Directions and Narrative


The purpose of this blog is to explore the First Red Scare in America through interpreting various forms of primary documents.  Within this exercise you will find pictures, propaganda, legal documents, political cartoons, and other forms of first hand accounts of this volatile time in American History.  Each page on the right contains a link to a primary source and it’s corresponding document based questions (DBQ’s).  Your responsibility as the student will be to read the summary narrative following these instructions and answer each of the DBQ’s for the primary sources.  It is important that you go in order from top to bottom while you are exploring the primary sources.  Feel free to refer back to the narrative to help answer the questions.  However, this assignment is challenging you to become an historian and to critically analyze each of the sources based on your interpretation.  Once you are finished answering all of the DBQ’s you will write a brief summary of the First Red Scare based on the primary sources you have investigated.

Summary Narrative

The First Red Scare took place in America primarily in the years 1917 to 1920.  The majority of this era took place during the First World War, and this context played an incredibly important role in understanding the historical events of the time.  Another important event that helped spur the Red Scare was the Bolshevik Revolution in Russia during 1917.  Both the nationalism of World War I and the progressive ideas of the Bolshevik Revolution created a serious schism in ideology.  This disagreement in ideas would lead to one of the most controversial laws ever passed that not only created an immense amount of controversy back then, but also has been used to support suppression of civil liberties even today.

In order to completely understand the First Red Scare, one has to study the Bolshevik Revolution of 1917 in Russia.  The Bolshevik Revolution was a grassroots effort by the poor and working class people of Russia to overthrow their government.  The Bolsheviks replaced the traditional Russian Tsarist autocracy with a communist government that was supposedly more friendly towards the interests of the poor.  Vladimir Lenin led the workers (poor and working class) in the coup, and this movement ultimately paved the way for the USSR.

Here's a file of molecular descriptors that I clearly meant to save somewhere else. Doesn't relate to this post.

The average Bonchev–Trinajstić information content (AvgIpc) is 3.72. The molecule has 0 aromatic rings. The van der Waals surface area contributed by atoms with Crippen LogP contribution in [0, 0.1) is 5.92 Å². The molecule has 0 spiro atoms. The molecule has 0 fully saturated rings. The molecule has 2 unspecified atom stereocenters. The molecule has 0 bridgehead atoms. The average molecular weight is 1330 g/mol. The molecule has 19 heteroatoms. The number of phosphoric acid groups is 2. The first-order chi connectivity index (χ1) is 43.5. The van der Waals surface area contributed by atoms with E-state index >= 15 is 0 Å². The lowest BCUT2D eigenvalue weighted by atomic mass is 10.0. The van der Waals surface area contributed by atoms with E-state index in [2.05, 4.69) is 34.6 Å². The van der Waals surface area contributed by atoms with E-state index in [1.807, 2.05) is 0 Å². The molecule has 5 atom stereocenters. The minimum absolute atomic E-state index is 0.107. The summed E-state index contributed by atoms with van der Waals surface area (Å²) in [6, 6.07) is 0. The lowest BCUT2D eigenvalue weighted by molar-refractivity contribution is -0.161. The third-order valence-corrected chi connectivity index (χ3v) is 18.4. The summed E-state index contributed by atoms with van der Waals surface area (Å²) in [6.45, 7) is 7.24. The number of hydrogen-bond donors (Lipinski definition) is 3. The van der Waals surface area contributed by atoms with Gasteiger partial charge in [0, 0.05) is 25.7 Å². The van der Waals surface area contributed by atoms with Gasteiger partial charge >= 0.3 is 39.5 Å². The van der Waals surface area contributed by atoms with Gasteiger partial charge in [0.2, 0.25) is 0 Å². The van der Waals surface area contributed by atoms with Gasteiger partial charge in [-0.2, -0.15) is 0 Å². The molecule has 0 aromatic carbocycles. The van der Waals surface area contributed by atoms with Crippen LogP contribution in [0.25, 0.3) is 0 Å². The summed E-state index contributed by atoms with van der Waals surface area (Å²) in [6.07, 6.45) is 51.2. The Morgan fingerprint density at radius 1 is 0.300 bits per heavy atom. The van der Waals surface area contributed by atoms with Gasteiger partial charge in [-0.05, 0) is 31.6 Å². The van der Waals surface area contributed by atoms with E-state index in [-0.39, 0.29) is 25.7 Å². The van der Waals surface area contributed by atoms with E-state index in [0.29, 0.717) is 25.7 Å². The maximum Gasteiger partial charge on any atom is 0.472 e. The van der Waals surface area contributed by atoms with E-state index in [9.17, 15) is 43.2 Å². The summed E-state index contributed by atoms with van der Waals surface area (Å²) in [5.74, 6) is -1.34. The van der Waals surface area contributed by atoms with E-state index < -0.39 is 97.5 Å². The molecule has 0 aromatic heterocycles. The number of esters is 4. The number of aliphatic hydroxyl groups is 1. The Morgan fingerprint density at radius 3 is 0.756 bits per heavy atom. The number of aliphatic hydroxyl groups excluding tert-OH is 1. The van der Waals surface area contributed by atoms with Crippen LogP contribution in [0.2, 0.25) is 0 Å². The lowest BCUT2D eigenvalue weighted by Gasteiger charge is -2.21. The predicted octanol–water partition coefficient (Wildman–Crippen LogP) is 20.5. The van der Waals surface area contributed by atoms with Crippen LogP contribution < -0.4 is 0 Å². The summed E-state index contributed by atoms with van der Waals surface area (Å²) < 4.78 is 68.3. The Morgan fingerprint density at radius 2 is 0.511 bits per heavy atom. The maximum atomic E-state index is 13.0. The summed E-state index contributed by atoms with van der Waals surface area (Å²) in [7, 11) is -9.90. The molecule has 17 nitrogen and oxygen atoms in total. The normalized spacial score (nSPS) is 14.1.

Equally as important is to look at this event within the context of World War I.  Many people in the United States were experiencing the ultra-patriotism that comes with fighting a war.  This heightened sense of nationalism could  breed paranoia among the patriotic majority.  The United States was in the midst of a very close and bloody war, and fear of communists and anti-war activists was at an all-time high.

Inspired by the Bolshevik Revolution and the prickly context of the First World War, many working class people in the United States (many were recent immigrants) began to organize and protest working conditions, pay, and America’s presence in the war.  In an effort to curb this type of enthusiasm, President Woodrow Wilson signed the Sedition Act of 1918.  This law was aimed at limiting the freedom of speech and assembly of these supposed anarchists.  President Wilson drew much criticism because many argued that this law violated the First Amendment of the Constitution.

The First Red Scare reached a climax on June 2, 1919.  On this day eight bombs went off within the same hour, with one of them being at the house of the U.S. Attorney General Alexander Palmer.  The only victim of the bomb was the bomber who turned out to be an Italian-American radical associated with the anarchist movement.  In response to these bombs Palmer ordered the “Palmer Raids” which gave the FBI almost free reign to raid private residences, hold suspects without legal representation or formal charges, and to set bail at abnormally high rates to keep suspects imprisoned.  As a result of the Palmer Raids and the Sedition Act of 1918 on January 3, 1920 249 Russian “Reds” were deported.  Among those deported were the “Red King and Queen” Emma Goldman and Alexander Berkman.  Goldman and Berkman were very active in the Industrial Workers of the World (IWW) and the American Communist Party.

The Sedition Act of 1918, the obtuse nature of the Palmer Raids, and victory in the First World War effectively put down the anarchist, communist movement for the time.  The effects of the First Red Scare have had a lasting effect on American history.  One could argue that this time in history affected the Cold War, Korean War, Vietnam War, and the Patriot Act of 2001.